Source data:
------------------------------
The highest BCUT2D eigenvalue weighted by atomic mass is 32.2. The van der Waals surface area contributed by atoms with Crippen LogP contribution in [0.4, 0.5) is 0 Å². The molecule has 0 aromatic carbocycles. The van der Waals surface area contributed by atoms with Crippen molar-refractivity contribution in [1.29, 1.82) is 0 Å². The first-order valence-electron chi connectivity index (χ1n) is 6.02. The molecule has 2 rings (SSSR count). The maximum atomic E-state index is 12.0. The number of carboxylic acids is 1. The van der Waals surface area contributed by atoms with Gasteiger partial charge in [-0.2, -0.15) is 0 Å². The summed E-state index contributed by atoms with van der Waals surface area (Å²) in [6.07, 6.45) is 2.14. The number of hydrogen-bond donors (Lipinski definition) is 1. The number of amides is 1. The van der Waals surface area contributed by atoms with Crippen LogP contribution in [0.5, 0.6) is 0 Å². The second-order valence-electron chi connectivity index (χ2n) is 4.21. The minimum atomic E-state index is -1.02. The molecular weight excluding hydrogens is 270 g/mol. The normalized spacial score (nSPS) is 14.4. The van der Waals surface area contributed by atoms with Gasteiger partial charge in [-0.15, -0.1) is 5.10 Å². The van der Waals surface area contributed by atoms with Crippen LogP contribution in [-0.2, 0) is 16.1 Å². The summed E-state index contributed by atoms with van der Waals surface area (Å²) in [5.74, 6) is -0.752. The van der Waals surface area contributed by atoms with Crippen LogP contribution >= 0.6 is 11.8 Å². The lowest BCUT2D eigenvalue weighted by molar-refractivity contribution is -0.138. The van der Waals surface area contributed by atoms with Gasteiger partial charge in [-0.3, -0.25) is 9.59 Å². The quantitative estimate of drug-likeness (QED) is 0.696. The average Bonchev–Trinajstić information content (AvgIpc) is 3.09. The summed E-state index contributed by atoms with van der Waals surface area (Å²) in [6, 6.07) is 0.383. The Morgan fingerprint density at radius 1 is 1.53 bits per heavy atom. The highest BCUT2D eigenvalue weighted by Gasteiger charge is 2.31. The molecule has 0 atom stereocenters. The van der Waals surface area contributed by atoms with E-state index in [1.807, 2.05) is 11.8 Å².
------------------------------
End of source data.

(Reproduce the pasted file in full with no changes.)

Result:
The highest BCUT2D eigenvalue weighted by atomic mass is 32.2. The van der Waals surface area contributed by atoms with Crippen LogP contribution in [0.4, 0.5) is 0 Å². The molecule has 0 aromatic carbocycles. The van der Waals surface area contributed by atoms with Crippen molar-refractivity contribution in [1.29, 1.82) is 0 Å². The first-order valence-electron chi connectivity index (χ1n) is 6.02. The molecule has 2 rings (SSSR count). The maximum atomic E-state index is 12.0. The number of carboxylic acids is 1. The van der Waals surface area contributed by atoms with Gasteiger partial charge in [-0.2, -0.15) is 0 Å². The summed E-state index contributed by atoms with van der Waals surface area (Å²) in [6.07, 6.45) is 2.14. The number of hydrogen-bond donors (Lipinski definition) is 1. The number of amides is 1. The van der Waals surface area contributed by atoms with Crippen LogP contribution in [0.5, 0.6) is 0 Å². The second-order valence-electron chi connectivity index (χ2n) is 4.21. The minimum atomic E-state index is -1.02. The molecular weight excluding hydrogens is 270 g/mol. The normalized spacial score (nSPS) is 14.4. The van der Waals surface area contributed by atoms with Gasteiger partial charge in [-0.15, -0.1) is 5.10 Å². The van der Waals surface area contributed by atoms with Crippen LogP contribution in [-0.2, 0) is 16.1 Å². The summed E-state index contributed by atoms with van der Waals surface area (Å²) in [5.74, 6) is -0.752. The van der Waals surface area contributed by atoms with Crippen LogP contribution >= 0.6 is 11.8 Å². The lowest BCUT2D eigenvalue weighted by molar-refractivity contribution is -0.138. The van der Waals surface area contributed by atoms with Gasteiger partial charge in [-0.3, -0.25) is 9.59 Å². The quantitative estimate of drug-likeness (QED) is 0.696. The average Bonchev–Trinajstić information content (AvgIpc) is 3.09. The summed E-state index contributed by atoms with van der Waals surface area (Å²) in [6, 6.07) is 0.383. The Morgan fingerprint density at radius 1 is 1.53 bits per heavy atom. The highest BCUT2D eigenvalue weighted by Gasteiger charge is 2.31. The molecule has 0 atom stereocenters. The van der Waals surface area contributed by atoms with E-state index in [1.807, 2.05) is 11.8 Å².